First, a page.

Welcome!

Exploring & Communicating the Future of the Future

Jeremy Geelan

Subscribe to Jeremy Geelan: eMailAlertsEmail Alerts
Get Jeremy Geelan via: homepageHomepage mobileMobile rssRSS facebookFacebook twitterTwitter linkedinLinkedIn


Article

Web 2.0 – Revolution or Mere Rebellion?

Is Web 2.0 the Advent of the Post-Modern Internet?

A question was recently asked by a young observer of the Web 2.0 scene, Skinner Layne. "Is this the advent of the Post-Modern Internet?" Layne contends that the key thing to determine about Web 2.0 is whether it is best characterized as a revolution in Web development or as a rebellion against Web 1.0 – two quite different things.

His chosen analogy is the French vs. the American revolution:

“Web 2.0 can take two distinct directions … [it] can be the French Revolution of Technology or it can be the American Revolution of Technology.”
His sense appears to be that Web 2.0 is more of a rebellion, a corrective to Web 1.0 which he calls “a destination-driven experience, one created not by users, but for users, and with little input or insight from them at all.”

There is a reason that this interpretation is bad news for Web 2.0 fanboys. As Layne puts it:

“The problem with successful rebellions is that rebels rarely know how to govern or else they take up the mantle of those against whom they rebelled, and like Orwell’s pigs in Animal Farm, they begin to sleep in the old rulers’ beds.”
Indeed Layne’s not altogether comfortable with the version number approach in and of itself:
“Web 2.0, Search 2.0, Life 2.0, World 2.0. The metaphor of software versions to describe technological and social phenomena once upon a time was clever. But, as with all clever sayings, it became overused and is now cliché. The draw toward terms like 'Web 2.0' is of course that it makes a strong implication that what it represents is a ‘next generation’ of something good enough to have gotten a second run. The trouble with such monikers, though, is their post-modern tendency to merely be what came after.”
Having introduced the notion of post-modernity into his essay, Layne then drops another word-bomb by referring to “the advent of the Post-Modern Internet embodied in the Web 2.0 movement.” Thus begging the question: Is Web 2.0 the Advent of the Post-Modern Internet? [My emphasis.]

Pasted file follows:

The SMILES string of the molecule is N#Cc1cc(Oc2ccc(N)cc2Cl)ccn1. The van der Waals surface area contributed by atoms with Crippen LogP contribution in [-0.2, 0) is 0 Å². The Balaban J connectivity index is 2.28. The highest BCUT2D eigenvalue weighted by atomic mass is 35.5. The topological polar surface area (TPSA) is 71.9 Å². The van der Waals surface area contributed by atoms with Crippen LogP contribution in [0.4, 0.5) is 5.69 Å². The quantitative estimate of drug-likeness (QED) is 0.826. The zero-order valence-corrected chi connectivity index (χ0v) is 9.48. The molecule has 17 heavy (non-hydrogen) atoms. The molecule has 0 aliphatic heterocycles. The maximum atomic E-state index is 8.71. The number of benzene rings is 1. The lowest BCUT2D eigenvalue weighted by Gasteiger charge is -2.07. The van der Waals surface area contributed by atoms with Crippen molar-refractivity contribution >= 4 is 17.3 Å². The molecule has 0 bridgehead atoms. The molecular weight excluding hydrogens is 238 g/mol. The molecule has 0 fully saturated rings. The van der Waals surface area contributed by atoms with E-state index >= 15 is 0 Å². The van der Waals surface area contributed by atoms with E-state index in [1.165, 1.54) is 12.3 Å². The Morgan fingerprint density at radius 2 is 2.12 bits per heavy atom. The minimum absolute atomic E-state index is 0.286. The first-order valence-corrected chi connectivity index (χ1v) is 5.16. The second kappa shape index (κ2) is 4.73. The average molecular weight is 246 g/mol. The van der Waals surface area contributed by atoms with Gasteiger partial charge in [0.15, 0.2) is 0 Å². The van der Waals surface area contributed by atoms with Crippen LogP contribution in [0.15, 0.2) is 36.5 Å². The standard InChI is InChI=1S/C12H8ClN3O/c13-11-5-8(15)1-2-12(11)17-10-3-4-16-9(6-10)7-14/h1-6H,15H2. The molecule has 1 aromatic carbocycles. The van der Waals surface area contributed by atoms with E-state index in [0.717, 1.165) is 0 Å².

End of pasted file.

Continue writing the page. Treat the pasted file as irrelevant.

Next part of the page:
There’s ten times more disagreement about what “post-modern” connotes than about what “Web 2.0” means simply because the former term has been around a lot longer than the latter. But even so, it is intriguing to contemplate that a phenomenon as young as the Internet might have already moved into its second era.

Are we entering a new historical period of the Internet and the Web, or merely an extension of the existing one?

More Stories By Jeremy Geelan

Jeremy Geelan is Chairman & CEO of the 21st Century Internet Group, Inc. and an Executive Academy Member of the International Academy of Digital Arts & Sciences. Formerly he was President & COO at Cloud Expo, Inc. and Conference Chair of the worldwide Cloud Expo series. He appears regularly at conferences and trade shows, speaking to technology audiences across six continents. You can follow him on twitter: @jg21.

Comments (8)

Share your thoughts on this story.

Add your comment
You must be signed in to add a comment. Sign-in | Register

In accordance with our Comment Policy, we encourage comments that are on topic, relevant and to-the-point. We will remove comments that include profanity, personal attacks, racial slurs, threats of violence, or other inappropriate material that violates our Terms and Conditions, and will block users who make repeated violations. We ask all readers to expect diversity of opinion and to treat one another with dignity and respect.